Art and photography
One of the goals of art is to communicate people with each other and to convey realistic images of the world around them.
Thanks to the artists and landscapes created by them, people could learn about different cities in Europe, different countries and different parts of our planet that are so different from their native places.
Thanks to the paintings of Ivan Aivazovsky, you could find out how different the sea can be, look at the paintings of Italian artists Antonio Canale and Francesco Guardi, feel the charm of Venice, contemplate the paintings of Peter de Hoch and Jacob van Ruisdael, and feel the peculiarities of Holland.
Directions in painting constantly changed each other, then coming to the most realistic image of reality, then making the most of the imagination and imagination of artists.
The culture of Ancient Greece and Ancient Rome, giving a beautiful realistic sculpture was replaced by the art of the middle Ages, when the human body was hidden by clothing and deliberately deformed to depersonalize and unify all Christian believers.
Then the triumph of the natural and the beautiful flared up again in the works of artists and sculptors of the Renaissance and was replaced by Classicism with strict rules and forms that were destroyed by realism and naturalism.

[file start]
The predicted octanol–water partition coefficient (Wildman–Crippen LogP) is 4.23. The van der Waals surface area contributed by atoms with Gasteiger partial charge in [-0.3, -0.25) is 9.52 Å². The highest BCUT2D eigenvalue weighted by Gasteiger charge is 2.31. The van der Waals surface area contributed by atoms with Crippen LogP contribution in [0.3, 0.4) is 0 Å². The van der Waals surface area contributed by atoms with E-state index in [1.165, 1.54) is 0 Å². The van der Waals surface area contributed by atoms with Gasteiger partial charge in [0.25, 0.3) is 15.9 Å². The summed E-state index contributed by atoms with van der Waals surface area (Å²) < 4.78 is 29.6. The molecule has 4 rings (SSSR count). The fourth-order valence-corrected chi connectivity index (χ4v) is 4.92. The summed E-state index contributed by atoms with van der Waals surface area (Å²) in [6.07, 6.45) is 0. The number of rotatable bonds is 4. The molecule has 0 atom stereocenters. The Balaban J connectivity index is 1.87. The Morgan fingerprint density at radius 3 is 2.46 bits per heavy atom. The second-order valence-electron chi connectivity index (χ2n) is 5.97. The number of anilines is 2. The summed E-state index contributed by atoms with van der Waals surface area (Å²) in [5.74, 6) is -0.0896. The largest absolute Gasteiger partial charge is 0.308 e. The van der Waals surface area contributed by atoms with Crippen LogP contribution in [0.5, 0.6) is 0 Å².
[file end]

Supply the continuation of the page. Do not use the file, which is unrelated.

This measured flow and the change of one direction by another changed with the advent of photography, which made a real furor, and the idea of a quick mechanical obtaining an exact copy of the visible plunged fine art.
This new use of the camera obscura familiar to artists came as a surprise. Earlier it greatly helps the artist in creating realistic images on the canvases.
It was also used by the great Leonardo da Vinci and his compatriot Antonio Cataletto, the Dutchman Jan Vermeer, the Flemish Antonio van Dijk, the Spaniard Diego Velasquez, the Frenchman Georges de La Tour, and many others.
But previously, it was only a tool that helped the painter more accurately convey the perspective and details of complex structures.
With the advent and development of photography, the need to create an accurate realistic or even naturalistic image disappeared and passed entirely into the functions of photography.
Probably sensing this, Pablo Picasso, who created incredibly realistic drawings as a teenager, abruptly left this direction and created a new style, setting the tone for all modern art.
Thus, photography has pushed modern painting towards the avant-garde and modern artists on their canvases represent how they reinterpret reality.
From now on, the value of the image created by the artist’s hand depends on the mood and feelings of the Creator, who puts his vision of the world, perception of reality and a part of his soul into it.